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You Need To Know: Can My Employer Fire Me While I’m On Military Orders?

USERRA was enacted to prevent discrimination based on active military deployment
Military Orders Can Be Hard Enough Without Worrying About Discrimination and Job Security

The United States values and appreciates sacrifices made by its military personnel. To protect the rights of those serving in the armed forces, Congress enacted the Uniformed Services Employment and Reemployment Rights Act (USERRA) to avoid employment discrimination against members of our armed forces. USERRA ensures that members of the military are granted certain rights and protections when they are called to serve their country. In this article, we will specifically address the concerns surrounding being fired, or otherwise discriminated against, while on military orders and the employee protections provided by USERRA.

What is the USERRA?

USERRA, also known as the Uniformed Services Employment and Reemployment Rights Act of 1994, is a federal law that safeguards the employment rights of individuals who serve in the U.S. military or other uniformed services. It applies to both public and private employers, regardless of the company’s size. USERRA aims to eliminate discrimination against employees due to their military service. It ensures their prompt reemployment upon their return from active duty.

The purpose of the USERRA is to make sure that military service members can go back to their civilian jobs after serving, without being treated unfairly or discriminated against–just because they were deployed. It also protects their employment rights to make sure they are not disadvantaged because of their military obligations.

What Protections Are Available Under the USERRA While I am on Military Orders?

A concern for military personnel when they receive new orders is the fear of being fired, demoted, or facing other adverse employment actions while they are on military leave. This is especially if they are injured. Fortunately, USERRA provides essential protections to prevent such situations. Here’s what you need to know:

  • Reemployment Rights: USERRA is a law that makes sure that when people leave their civilian jobs to serve in the military, they have the right to go back to their jobs when they come back. The employer must promptly reinstate them to the job they would have attained if they had not been absent due to military service. Put simply, the law says that employers must give a service member the same job they would have had if they didn’t leave for military service. This protection applies regardless of the length of the military service, as long as certain criteria are met. If an employee is injured while on military orders, the time to return to the job can be extended.
  • No Discrimination: Employers are prohibited from discriminating against employees based on their military service. It is illegal to deny initial employment, reemployment, retention, promotion, or any other employment benefit due to an individual’s military service. In other words, an employer can’t refuse to hire them, fire them, or treat them worse than other employees just because they are in the military.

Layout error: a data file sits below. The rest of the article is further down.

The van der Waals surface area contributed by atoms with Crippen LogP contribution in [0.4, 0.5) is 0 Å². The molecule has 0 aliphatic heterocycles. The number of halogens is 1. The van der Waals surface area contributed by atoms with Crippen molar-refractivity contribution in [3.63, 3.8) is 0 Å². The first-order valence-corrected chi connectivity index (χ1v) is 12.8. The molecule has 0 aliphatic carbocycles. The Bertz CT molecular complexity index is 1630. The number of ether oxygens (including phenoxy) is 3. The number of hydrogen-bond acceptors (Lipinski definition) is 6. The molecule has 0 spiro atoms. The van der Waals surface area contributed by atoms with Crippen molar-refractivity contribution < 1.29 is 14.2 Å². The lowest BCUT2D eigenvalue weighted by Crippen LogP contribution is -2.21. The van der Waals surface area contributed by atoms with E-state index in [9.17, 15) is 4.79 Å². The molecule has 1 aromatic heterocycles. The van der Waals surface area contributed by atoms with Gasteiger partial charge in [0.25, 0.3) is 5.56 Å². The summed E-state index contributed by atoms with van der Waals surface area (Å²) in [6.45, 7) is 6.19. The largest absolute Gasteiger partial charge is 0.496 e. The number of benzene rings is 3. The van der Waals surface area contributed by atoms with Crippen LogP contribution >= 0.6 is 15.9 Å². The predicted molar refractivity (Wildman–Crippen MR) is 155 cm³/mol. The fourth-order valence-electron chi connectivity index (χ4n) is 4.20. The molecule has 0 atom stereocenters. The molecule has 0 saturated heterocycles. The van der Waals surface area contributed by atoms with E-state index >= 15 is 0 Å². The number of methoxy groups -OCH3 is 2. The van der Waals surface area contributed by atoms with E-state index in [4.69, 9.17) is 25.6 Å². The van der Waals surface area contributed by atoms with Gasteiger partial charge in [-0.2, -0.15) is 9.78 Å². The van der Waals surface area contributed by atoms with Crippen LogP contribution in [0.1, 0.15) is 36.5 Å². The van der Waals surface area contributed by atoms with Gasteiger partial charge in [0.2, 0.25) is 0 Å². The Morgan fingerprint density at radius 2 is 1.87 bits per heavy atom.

• At-Will Employment: Being on military leave does not shield an employee from lawful termination or disciplinary actions unrelated to their military service. However, employers cannot terminate an employee solely because they are serving in the military or due to the obligations and responsibilities associated with military duty.
  • Time Limitations: To qualify for USERRA’s protections, employees must give advance notice of their military orders to their employers, except when it’s impossible or unreasonable to do so. When their military duty is done, they have a certain amount of time to ask for their job back. This depends on the length of their orders and how long they were away from the job.
  • Benefits and Seniority: Employees on military orders are generally entitled to the same benefits, including health insurance, retirement contributions, and vacation accrual, as if they were still working and never stepped away from the job. Additionally, employers must factor in the employee’s military service when calculating seniority for purposes such as promotions and pension plans.

How do I enforce my rights if I am fired while on Military Orders?

If an employee believes their rights under USERRA have been violated, they can file a complaint with the U.S. Department of Labor’s Veterans’ Employment and Training Service (VETS) or pursue a legal remedy through a private lawsuit. VETS investigates complaints and seeks resolution, while legal action can provide damages and reinstatement.

How Much Does A USERRA Lawyer Cost?

The USERRA allows an employee to recover both lost wages and all attorney fees. For that reason, most lawyers will handle USERRA claims on contingency, meaning you don’t pay the lawyer unless there is a recovery on your behalf. Also, an employee is not prohibited from bringing other claims, such as wrongful termination, along with a USERRA claim.

Call Kaminsky Law for your Military Discrimination Claim

USERRA serves as a crucial safeguard for military personnel. It ensures them that they can fulfill their duty to the nation without jeopardizing their civilian employment. If you or someone you know has been fired while on military leave or refused their position upon return from leave, contact our experienced employment law attorneys today. We can help ensure that your rights are protected and advise you on what types of remedies may be available.

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Aubrie Linder
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